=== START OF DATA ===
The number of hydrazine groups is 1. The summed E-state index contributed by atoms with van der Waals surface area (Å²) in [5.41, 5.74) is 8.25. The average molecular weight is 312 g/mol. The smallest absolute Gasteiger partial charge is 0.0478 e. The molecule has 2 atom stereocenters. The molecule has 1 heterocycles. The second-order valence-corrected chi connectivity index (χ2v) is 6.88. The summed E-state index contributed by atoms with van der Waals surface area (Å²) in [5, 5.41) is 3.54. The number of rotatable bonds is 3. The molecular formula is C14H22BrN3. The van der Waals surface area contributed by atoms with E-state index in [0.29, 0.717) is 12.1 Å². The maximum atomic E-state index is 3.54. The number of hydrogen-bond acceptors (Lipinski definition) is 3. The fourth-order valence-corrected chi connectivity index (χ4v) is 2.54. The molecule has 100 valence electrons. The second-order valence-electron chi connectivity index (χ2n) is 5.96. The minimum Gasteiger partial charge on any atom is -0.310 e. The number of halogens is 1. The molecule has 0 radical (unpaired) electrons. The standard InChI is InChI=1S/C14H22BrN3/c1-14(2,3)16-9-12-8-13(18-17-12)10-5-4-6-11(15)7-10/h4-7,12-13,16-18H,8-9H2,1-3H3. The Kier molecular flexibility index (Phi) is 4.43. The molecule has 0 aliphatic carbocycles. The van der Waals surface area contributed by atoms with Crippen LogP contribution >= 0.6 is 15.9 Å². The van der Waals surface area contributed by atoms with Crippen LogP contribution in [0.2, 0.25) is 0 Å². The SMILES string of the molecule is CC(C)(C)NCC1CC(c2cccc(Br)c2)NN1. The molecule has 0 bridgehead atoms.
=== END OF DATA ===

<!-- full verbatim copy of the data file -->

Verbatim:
The number of hydrazine groups is 1. The summed E-state index contributed by atoms with van der Waals surface area (Å²) in [5.41, 5.74) is 8.25. The average molecular weight is 312 g/mol. The smallest absolute Gasteiger partial charge is 0.0478 e. The molecule has 2 atom stereocenters. The molecule has 1 heterocycles. The second-order valence-corrected chi connectivity index (χ2v) is 6.88. The summed E-state index contributed by atoms with van der Waals surface area (Å²) in [5, 5.41) is 3.54. The number of rotatable bonds is 3. The molecular formula is C14H22BrN3. The van der Waals surface area contributed by atoms with E-state index in [0.29, 0.717) is 12.1 Å². The maximum atomic E-state index is 3.54. The number of hydrogen-bond acceptors (Lipinski definition) is 3. The fourth-order valence-corrected chi connectivity index (χ4v) is 2.54. The molecule has 100 valence electrons. The second-order valence-electron chi connectivity index (χ2n) is 5.96. The minimum Gasteiger partial charge on any atom is -0.310 e. The number of halogens is 1. The molecule has 0 radical (unpaired) electrons. The standard InChI is InChI=1S/C14H22BrN3/c1-14(2,3)16-9-12-8-13(18-17-12)10-5-4-6-11(15)7-10/h4-7,12-13,16-18H,8-9H2,1-3H3. The Kier molecular flexibility index (Phi) is 4.43. The molecule has 0 aliphatic carbocycles. The van der Waals surface area contributed by atoms with Crippen LogP contribution >= 0.6 is 15.9 Å². The van der Waals surface area contributed by atoms with Crippen LogP contribution in [0.2, 0.25) is 0 Å². The SMILES string of the molecule is CC(C)(C)NCC1CC(c2cccc(Br)c2)NN1. The molecule has 0 bridgehead atoms.